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Finley RJ, Clifton JC, Stewart KC, Graham AJ, Worsley DF. Laparoscopic Heller Myotomy Improves Esophageal Emptying and the Symptoms of Achalasia. Arch Surg. 2001;136(8):892–896. doi:10.1001/archsurg.136.8.892
Laparoscopic Heller esophageal myotomy improves esophageal clearance and symptoms of achalasia in the early and late postoperative periods.
We followed up 98 consecutive patients attending a referral center between February 1, 1994, and July 1, 2000, who underwent laparoscopic myotomy. Operative time, complications, and length of stay were recorded. Postoperative outcomes were assessed using Van Trappen symptom scores (1 indicates no symptoms; 2, symptoms occurring less than once a week; 3, symptoms occurring more than once weekly; and 4, persistent symptoms) and scintigraphic esophageal transit studies.
Of 98 patients, 91 underwent anterior fundoplication. There were no open conversions and 1 mucosal perforation, which was closed laparoscopically without complications. Mean operative times and postoperative days were 3.2 hours and 4.3 days, respectively, in the first 32 patients and 1.7 hours and 2.3 days, respectively, in the last 32 patients (P<.001). Postoperative complications included pneumothorax (4% of patients), atelectasis (5%), and delayed gastric emptying (1%). Seventy-five percent of patients gained weight after surgery. At longest follow-up, 91% of patients were satisfied with the outcome of the procedure. Mean Van Trappen scores for dysphagia improved from 4.0 in the preoperative period to 1.2 at early and late follow-up (P<.001). Fluid retention at 10 minutes in the upright position was 47% in the preoperative period and improved at early and late follow-up to 21% and 20%, respectively (P<.001).
Laparoscopic Heller myotomy can safely reverse the symptoms of achalasia and improve esophageal transit. These benefits, realized during the early postoperative period, were maintained at longest follow-up.
IDIOPATHIC ESOPHAGEAL achalasia is a primary motility disorder of the esophagus of unknown etiology. The underlying pathophysiologic features seem to be loss of ganglion cells in the esophagus, resulting in the absence of peristalsis of the esophageal body; failure of the lower esophageal sphincter (LES) to relax with swallowing; and normal or elevated resting LES pressures. A functional obstruction at the level of the LES results in progressive dysphagia to liquids and solids. Without adequate treatment, regurgitation and weight loss develop. Presently, all forms of treatment are directed at relieving the functional obstruction at the level of the LES by disrupting or poisoning the muscles contributing to the high-pressure zone. Because the LES is the primary barrier to gastroesophageal reflux, disruption places the patient at risk for pathological gastroesophageal reflux. Treatment of patients with achalasia must strike a balance between the relief of dysphagia and the potential creation of pathological gastroesophageal reflux.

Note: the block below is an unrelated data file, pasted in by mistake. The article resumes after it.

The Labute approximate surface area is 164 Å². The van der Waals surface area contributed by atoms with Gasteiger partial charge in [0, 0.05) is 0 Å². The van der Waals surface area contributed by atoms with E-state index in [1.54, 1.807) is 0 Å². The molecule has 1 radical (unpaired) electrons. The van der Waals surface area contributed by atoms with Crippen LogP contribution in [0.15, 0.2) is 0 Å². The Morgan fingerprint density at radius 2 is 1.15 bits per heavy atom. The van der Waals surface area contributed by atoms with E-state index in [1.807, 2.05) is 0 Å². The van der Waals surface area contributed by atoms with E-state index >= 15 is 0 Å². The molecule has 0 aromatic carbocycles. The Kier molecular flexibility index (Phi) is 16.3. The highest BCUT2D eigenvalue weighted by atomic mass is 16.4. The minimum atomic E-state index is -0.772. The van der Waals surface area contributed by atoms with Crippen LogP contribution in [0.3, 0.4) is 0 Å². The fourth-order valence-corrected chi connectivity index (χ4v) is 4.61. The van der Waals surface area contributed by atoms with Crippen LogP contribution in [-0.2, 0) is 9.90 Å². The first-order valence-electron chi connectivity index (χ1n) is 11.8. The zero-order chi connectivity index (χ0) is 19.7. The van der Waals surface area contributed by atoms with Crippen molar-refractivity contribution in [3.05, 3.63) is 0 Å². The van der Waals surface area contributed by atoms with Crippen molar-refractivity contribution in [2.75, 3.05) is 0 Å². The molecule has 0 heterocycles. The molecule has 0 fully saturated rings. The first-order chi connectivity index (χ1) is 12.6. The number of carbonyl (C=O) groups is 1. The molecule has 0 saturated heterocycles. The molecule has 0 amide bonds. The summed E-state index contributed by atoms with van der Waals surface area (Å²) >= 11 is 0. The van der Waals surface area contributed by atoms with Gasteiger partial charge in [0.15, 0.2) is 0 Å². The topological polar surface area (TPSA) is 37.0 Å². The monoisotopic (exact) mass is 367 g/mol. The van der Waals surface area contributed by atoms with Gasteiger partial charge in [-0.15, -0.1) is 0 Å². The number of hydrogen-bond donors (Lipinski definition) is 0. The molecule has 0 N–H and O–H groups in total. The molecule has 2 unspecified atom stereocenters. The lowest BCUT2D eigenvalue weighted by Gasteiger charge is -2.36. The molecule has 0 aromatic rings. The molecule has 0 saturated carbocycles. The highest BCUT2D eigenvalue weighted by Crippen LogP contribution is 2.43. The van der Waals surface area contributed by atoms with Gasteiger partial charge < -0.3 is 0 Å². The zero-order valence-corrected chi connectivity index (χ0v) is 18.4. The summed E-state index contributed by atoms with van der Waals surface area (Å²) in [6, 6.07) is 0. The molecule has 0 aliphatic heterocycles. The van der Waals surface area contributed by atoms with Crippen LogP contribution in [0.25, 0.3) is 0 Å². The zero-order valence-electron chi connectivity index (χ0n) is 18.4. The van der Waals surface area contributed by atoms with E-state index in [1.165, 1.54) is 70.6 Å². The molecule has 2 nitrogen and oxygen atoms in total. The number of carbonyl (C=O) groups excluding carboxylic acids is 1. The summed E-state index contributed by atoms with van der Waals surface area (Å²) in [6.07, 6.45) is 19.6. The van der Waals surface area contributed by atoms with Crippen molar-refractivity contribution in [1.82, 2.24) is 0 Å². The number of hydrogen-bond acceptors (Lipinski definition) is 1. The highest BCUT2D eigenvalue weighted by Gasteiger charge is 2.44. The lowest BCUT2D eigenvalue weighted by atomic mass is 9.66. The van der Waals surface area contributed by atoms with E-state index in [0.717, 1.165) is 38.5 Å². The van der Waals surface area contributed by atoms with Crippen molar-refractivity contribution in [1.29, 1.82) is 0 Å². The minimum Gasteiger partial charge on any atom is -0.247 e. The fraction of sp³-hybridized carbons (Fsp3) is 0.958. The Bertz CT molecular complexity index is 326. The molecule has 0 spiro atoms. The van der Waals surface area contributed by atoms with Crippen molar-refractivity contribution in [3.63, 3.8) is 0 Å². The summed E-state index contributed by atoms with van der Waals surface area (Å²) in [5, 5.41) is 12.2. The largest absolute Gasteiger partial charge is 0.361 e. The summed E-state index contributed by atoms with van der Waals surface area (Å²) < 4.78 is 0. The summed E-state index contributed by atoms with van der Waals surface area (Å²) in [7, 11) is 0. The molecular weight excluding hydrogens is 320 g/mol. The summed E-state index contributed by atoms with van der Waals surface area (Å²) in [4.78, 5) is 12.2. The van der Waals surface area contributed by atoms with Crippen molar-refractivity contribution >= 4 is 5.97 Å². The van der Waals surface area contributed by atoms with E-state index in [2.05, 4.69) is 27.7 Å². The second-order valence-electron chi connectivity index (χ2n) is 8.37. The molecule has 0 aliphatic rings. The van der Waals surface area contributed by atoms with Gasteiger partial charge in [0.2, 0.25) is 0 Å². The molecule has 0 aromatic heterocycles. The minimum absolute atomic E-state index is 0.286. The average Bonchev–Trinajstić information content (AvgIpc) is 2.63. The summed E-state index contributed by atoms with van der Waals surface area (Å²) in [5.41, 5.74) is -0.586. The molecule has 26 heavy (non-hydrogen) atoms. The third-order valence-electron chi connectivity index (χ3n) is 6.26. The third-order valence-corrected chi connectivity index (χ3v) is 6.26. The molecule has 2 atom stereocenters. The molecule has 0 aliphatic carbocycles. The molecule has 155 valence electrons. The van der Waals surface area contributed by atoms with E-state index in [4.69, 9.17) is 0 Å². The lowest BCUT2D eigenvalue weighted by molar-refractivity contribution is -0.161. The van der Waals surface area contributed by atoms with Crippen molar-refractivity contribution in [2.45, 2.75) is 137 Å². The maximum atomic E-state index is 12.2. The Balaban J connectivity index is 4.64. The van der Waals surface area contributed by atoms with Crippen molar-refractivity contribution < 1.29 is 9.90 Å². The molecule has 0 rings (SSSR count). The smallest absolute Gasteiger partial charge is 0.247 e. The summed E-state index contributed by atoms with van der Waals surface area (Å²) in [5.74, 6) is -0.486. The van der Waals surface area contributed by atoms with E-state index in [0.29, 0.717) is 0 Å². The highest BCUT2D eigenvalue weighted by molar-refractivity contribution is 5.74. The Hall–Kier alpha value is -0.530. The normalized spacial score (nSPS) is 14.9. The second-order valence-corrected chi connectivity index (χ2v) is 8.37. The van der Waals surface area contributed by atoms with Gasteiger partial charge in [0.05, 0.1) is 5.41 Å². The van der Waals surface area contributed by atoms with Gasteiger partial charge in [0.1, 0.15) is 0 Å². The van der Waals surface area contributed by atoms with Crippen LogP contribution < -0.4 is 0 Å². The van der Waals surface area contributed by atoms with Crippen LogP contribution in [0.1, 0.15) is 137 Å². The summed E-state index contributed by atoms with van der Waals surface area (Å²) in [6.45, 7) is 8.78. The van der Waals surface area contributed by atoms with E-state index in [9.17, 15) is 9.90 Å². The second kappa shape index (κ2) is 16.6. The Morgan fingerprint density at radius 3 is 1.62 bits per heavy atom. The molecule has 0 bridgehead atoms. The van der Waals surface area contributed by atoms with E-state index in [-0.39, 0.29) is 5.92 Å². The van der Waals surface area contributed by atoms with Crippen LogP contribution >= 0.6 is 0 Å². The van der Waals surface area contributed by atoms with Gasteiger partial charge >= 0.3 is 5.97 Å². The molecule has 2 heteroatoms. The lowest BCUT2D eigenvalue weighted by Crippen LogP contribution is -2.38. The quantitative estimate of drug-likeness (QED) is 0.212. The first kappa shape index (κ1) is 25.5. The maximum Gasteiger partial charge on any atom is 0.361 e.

Nonsurgical treatments consist of calcium channel blocker use, passive and pneumatic dilation of the gastroesophageal junction, and botulinum toxin injection into the LES. Pneumatic dilation improves symptoms in approximately 70% of patients who undergo this form of treatment.1 Proponents of pneumatic dilation argue that it is safer and less costly than surgical therapy. Critics point out the risk of perforation; the need for repeated dilations, especially in younger patients; and the high incidence of subsequent gastroesophageal reflux.2 Results of a randomized controlled study3 of Heller myotomy vs pneumatic dilation suggest that myotomy leads to a superior result. Analysis4 of the use of botulinum toxin shows that 45% (14/31) of patients did not respond or relapsed within 2 to 3 months. Of those who responded, 68% remained in remission at 1 year.